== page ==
This conference will provide insight on how to manage your marketing activity and gauge what regulatory risks your business is willing to accept. You will learn how corporate management requires cooperation between marketing, regulatory affairs, legal counsel, manufacturing, engineering and finance departments. Operating in a stovepipe environment will not work. You need to understand that a weak link in any department leaves the entire corporation vulnerable to FDA enforcement. Most importantly, you will understand the boundaries that FDA uses and how easy it is to cross them. With information from this course, you can step back and rationally evaluate your firm's regulatory profile for advertising and promotion practices.

Learning Objective:

  • Learn how FDA faces constitutional constraints on enforcement decisions
  • Learn about intersecting federal requirements by the Department of Justice, the Federal Trade Commission, the Securities and Exchange Commission and the Consumer Product Safety Commission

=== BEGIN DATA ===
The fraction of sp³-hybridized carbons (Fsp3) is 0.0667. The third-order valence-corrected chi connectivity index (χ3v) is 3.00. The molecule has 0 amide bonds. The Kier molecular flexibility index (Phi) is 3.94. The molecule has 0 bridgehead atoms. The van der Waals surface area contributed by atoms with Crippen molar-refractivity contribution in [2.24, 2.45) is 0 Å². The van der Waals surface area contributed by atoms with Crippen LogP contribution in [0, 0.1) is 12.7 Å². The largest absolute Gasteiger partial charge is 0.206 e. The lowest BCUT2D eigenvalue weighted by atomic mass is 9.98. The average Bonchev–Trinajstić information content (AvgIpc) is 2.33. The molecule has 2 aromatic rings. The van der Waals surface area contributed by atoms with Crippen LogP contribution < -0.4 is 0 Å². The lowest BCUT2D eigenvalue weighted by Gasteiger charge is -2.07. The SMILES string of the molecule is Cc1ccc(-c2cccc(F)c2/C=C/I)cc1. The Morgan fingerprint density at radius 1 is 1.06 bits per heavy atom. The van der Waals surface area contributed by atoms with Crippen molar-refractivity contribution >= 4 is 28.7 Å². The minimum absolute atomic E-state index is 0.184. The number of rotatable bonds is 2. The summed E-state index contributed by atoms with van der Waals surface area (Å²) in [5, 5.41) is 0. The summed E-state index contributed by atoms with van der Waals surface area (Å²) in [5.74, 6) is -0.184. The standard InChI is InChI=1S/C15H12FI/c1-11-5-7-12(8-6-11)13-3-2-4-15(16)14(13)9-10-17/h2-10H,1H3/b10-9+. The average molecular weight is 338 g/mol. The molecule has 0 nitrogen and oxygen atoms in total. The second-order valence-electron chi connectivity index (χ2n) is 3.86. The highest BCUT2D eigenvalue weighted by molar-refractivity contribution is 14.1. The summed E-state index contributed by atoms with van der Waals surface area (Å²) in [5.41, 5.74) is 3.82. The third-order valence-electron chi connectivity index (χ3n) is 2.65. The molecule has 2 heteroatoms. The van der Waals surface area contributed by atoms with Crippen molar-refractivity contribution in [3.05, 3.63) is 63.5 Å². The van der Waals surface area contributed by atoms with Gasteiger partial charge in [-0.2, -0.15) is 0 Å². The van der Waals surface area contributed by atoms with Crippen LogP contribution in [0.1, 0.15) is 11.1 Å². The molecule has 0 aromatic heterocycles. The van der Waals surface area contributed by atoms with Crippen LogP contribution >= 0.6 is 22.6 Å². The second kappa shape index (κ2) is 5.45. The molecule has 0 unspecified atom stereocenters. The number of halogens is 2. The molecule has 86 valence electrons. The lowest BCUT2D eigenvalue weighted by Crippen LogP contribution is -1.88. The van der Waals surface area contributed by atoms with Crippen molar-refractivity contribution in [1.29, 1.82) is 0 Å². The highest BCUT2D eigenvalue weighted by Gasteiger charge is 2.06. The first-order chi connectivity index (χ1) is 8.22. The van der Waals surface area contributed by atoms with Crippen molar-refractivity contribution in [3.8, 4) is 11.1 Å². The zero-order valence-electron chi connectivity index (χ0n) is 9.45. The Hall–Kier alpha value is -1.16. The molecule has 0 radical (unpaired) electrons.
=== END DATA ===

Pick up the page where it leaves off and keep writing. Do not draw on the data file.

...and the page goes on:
• Learn how the FDA interprets advertising and promotion in principle and in fact
  • Understand ways that a firm violates FDA requirements
  • Evaluate advertising and promotional material based on interactive group hypotheticals
  • See how sales and marketing departments play a central role, for better or worse
  • Learn how the federal government holds executive management responsible for missteps in promotion and advertising practices.

Who Will Benefit:

  • Sales and Marketing executives and managers
  • Regulatory Managers
  • In-house Legal Counsel and Contract Specialists
  • 3rd party consultants
  • Venture Capitalists
  • Investors
  • Business Acquisition Executives
  • Owners of New or Developing Firms
  • Own label distributors
  • International Trade Managers
  • Product specification developers

About FDA Scrutiny of Promotion and Advertising Practices 2017 Minneapolis

FDA SCRUTINY OF PROMOTION AND ADVERTISING PRACTICES, MINNEAPOLIS, AUGUST 31- SEPTEMBER 01, 2017

If you go "off label" with advertising and promotion, FDA's hammer can hit hard and seemingly out of the blue. Advertising and promotion for devices is weak and lacks legal clarity. For drugs, the regulations are prescriptive and guidance documents clamp down on nuances. Marketing and regulatory affairs departments must collaborate to avoid the hammer and penalties of FDA. The roadblock, however is that marketing managers and regulatory affairs managers rarely reach common ground and are loathe to even consult with each other.